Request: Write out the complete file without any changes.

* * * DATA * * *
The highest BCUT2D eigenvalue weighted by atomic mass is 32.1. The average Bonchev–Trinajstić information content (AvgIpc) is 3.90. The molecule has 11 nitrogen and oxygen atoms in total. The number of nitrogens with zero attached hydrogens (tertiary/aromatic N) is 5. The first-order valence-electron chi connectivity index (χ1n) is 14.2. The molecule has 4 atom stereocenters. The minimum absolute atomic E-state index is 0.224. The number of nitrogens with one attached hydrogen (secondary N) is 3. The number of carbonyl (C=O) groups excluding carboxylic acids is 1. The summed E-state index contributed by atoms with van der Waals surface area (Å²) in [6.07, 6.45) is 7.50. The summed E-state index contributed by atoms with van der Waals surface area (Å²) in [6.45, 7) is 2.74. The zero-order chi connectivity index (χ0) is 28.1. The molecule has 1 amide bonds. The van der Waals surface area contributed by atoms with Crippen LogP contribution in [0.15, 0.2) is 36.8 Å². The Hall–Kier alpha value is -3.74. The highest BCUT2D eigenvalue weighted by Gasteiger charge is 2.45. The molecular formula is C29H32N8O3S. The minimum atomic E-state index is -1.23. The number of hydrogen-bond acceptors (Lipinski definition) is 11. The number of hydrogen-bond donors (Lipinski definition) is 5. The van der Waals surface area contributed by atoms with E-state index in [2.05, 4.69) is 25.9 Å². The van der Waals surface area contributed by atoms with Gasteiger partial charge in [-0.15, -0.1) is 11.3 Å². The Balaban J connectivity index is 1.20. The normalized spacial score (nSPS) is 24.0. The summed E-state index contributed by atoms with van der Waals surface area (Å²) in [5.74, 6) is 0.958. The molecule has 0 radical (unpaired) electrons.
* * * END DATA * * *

The highest BCUT2D eigenvalue weighted by atomic mass is 32.1. The average Bonchev–Trinajstić information content (AvgIpc) is 3.90. The molecule has 11 nitrogen and oxygen atoms in total. The number of nitrogens with zero attached hydrogens (tertiary/aromatic N) is 5. The first-order valence-electron chi connectivity index (χ1n) is 14.2. The molecule has 4 atom stereocenters. The minimum absolute atomic E-state index is 0.224. The number of nitrogens with one attached hydrogen (secondary N) is 3. The number of carbonyl (C=O) groups excluding carboxylic acids is 1. The summed E-state index contributed by atoms with van der Waals surface area (Å²) in [6.07, 6.45) is 7.50. The summed E-state index contributed by atoms with van der Waals surface area (Å²) in [6.45, 7) is 2.74. The zero-order chi connectivity index (χ0) is 28.1. The molecule has 1 amide bonds. The van der Waals surface area contributed by atoms with Crippen LogP contribution in [0.15, 0.2) is 36.8 Å². The Hall–Kier alpha value is -3.74. The highest BCUT2D eigenvalue weighted by Gasteiger charge is 2.45. The molecular formula is C29H32N8O3S. The minimum atomic E-state index is -1.23. The number of hydrogen-bond acceptors (Lipinski definition) is 11. The number of hydrogen-bond donors (Lipinski definition) is 5. The van der Waals surface area contributed by atoms with E-state index in [2.05, 4.69) is 25.9 Å². The van der Waals surface area contributed by atoms with Gasteiger partial charge in [-0.15, -0.1) is 11.3 Å². The Balaban J connectivity index is 1.20. The normalized spacial score (nSPS) is 24.0. The summed E-state index contributed by atoms with van der Waals surface area (Å²) in [5.74, 6) is 0.958. The molecule has 0 radical (unpaired) electrons.